Examining Private Market Exemptions as a Barrier to IPOs and Retail Investment

By at 11 September, 2019, 2:09 pm

Committee on Financial Services

Subcommittee on Investor Protection, Entrepreneurship and Capital Markets

U.S. House of Representatives 

Statement for the Record

Karen Kerrigan, President & CEO

Small Business & Entrepreneurship Council


September 11, 2019 


The Honorable Carolyn B. Maloney, Chairwoman

The Honorable Bill Huizenga, Ranking Member


On behalf of the Small Business & Entrepreneurship Council (SBE Council) I am pleased to submit the following statement for the record for today’s hearing, “Examining Private Market Exemptions as a Barrier to IPOs and Retail Investment.” Since our founding in 1994, SBE Council has been active in supporting regulatory and legislative initiatives to foster U.S. capital formation and access to capital for startups and small businesses.

SBE Council is an advocacy, research and education organization dedicated to protecting small business and promoting entrepreneurship. Our network of supporters, including entrepreneurs and small business owners, state and local business organizations, and associations work with our team to strengthen the environment for robust entrepreneurship, investment and small business growth. SBE Council has been pursuing its mission for more than twenty-five years, and we have had the honor and opportunity to work with many Financial Services Committee members during these years.

The entrepreneurs and small business members of SBE Council are pleased to see today’s subcommittee hearing address capital access and capital formation issues, and specifically some of the bipartisan legislative measures that our organization supported as part of the Jobs and Investors Confidence Act (JOBS Act 3.0), which overwhelmingly passed the U.S. House 406-4 in the 115th Congress.  Access to startup and growth capital remains a challenge, and it was unfortunate that the powerful JOBS Act 3.0 hit a wall in the Senate in the previous Congress.

Hopefully, beginning with today’s hearing, legislative solutions that strengthen our capital markets will begin to advance in the House, and the bipartisan work of the last Congress will not go to waste. The strong bipartisan effort that went into all the individual provisions included as part of JOBS Act 3.0 produced solid bills (including the individual bills being reviewed for today’s subcommittee hearing), which would have had a significant and positive impact for entrepreneurs, startups and small businesses if the original package was enacted into law.

Obviously, entrepreneurs prefer that a bold JOBS Act 3.0-type package be resurrected in the current Congress, and it is out hope that legislation being discussed and reviewed today will be just as robust as their JOBS Act 3.0 predecessors. Legislation that potentially erects barriers to capital formation and access would be a big departure from the strong bipartisan consensus, articulated in recent years, that U.S. capital markets must be strengthened, streamlined and modernized, and that technology is playing a critical role in efficiency and preventing fraud and bad actors. It would be discouraging to see new barriers put in the way of entrepreneurs who need capital to scale and take their businesses to the next level in order to compete in the global marketplace.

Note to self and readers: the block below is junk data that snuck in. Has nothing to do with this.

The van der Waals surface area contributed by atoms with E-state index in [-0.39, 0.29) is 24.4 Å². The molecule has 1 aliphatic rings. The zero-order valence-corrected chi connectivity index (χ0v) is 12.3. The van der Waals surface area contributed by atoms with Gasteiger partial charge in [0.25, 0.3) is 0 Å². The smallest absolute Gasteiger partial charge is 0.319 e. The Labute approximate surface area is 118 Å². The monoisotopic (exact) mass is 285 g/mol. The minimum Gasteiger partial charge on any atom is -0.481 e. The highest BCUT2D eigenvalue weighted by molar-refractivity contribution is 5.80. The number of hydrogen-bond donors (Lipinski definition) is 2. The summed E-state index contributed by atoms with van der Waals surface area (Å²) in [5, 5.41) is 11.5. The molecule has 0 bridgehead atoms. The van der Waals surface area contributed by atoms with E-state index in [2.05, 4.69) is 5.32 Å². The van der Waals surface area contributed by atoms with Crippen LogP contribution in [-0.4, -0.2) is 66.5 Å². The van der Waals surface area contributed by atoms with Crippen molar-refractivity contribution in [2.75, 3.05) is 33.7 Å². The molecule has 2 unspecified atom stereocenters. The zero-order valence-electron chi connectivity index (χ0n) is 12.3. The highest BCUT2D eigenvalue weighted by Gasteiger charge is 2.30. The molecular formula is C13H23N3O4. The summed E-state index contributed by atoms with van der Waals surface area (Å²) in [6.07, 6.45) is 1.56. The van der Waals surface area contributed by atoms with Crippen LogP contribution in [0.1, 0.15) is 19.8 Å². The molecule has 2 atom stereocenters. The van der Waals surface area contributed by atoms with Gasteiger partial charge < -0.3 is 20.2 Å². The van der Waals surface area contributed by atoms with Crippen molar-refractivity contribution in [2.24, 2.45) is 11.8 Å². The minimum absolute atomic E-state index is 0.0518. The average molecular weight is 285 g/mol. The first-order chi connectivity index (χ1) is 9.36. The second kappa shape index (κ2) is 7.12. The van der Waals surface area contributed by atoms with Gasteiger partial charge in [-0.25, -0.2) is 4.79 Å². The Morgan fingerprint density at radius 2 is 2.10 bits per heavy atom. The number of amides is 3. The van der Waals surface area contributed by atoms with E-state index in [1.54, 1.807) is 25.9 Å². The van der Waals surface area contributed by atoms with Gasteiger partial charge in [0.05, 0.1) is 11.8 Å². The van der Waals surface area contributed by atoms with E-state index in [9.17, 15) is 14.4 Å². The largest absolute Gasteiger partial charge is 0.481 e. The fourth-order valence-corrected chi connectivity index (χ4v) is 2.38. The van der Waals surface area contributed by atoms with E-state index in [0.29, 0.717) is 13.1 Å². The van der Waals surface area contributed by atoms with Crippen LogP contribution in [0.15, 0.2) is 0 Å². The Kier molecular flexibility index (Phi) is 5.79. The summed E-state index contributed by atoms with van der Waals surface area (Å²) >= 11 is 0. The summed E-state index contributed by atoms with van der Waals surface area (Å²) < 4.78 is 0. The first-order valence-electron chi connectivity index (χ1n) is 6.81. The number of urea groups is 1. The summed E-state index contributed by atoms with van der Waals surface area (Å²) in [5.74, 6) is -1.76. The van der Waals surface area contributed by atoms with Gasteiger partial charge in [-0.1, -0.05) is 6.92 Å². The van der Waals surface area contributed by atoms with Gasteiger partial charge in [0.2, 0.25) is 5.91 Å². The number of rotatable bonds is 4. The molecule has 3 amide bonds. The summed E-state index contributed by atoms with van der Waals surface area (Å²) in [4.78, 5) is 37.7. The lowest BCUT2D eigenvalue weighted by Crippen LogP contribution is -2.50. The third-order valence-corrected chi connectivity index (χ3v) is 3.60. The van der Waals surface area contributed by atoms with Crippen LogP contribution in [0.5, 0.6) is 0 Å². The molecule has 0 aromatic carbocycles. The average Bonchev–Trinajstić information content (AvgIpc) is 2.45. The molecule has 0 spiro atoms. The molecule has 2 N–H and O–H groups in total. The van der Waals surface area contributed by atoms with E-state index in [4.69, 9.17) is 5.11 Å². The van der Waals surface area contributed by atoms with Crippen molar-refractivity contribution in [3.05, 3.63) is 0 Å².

As committee members well know, startup activity and entrepreneurship in the U.S. has improved since the Great Recession, but it still remains weak – or flat – by historical standards. At SBE Council, we do not believe America’s entrepreneurial culture has been permanently damaged. A review of current survey and trends shows it is alive and well, and merely requires encouragement and solutions that address the impediments people cite as to why they are not starting businesses despite their strong interest to do so.

For example, according to the 2019 Freshbooks Third Annual Self-Employment America Report, “large numbers of American workers are thinking about abandoning their full-time jobs in favor of self-employment,” they estimate the number to be about 24 million. However, they estimate that approximately 2 million will actually take the plunge, and the 4,000 surveyed for their report identify key barriers that prevent them from taking the risk. Namely, access to capital (and paying down debt), the need for education and training, and the fact that many do not want to give up their health benefits.

Indeed, access to capital remains an enduring challenge, and that is why specific bills being reviewed by the committee today is a welcome sign for entrepreneurs. These specific bills strongly supported by SBE Council include:

The Fair Investment Opportunities for Professional Investors Act, which would modify the definition of an accredited investor to include qualifying education and experience, or someone licensed as a broker or investment adviser. These common sense changes would increase the pool of accredited investors, and bring more capital into the market for entrepreneurs and startups to access.

The Crowdfunding Amendments Act, which would allow for special-purpose vehicles (SPVs) so that investors can pool money into a fund (advised by a professional advisor), which would streamline reporting, tracking and communication for a startup or entrepreneur who may be faced with potentially hundreds of investors as a result of a crowdfunding campaign. SPVs would strengthen the appeal of regulated crowdfunding for investors and issuers alike.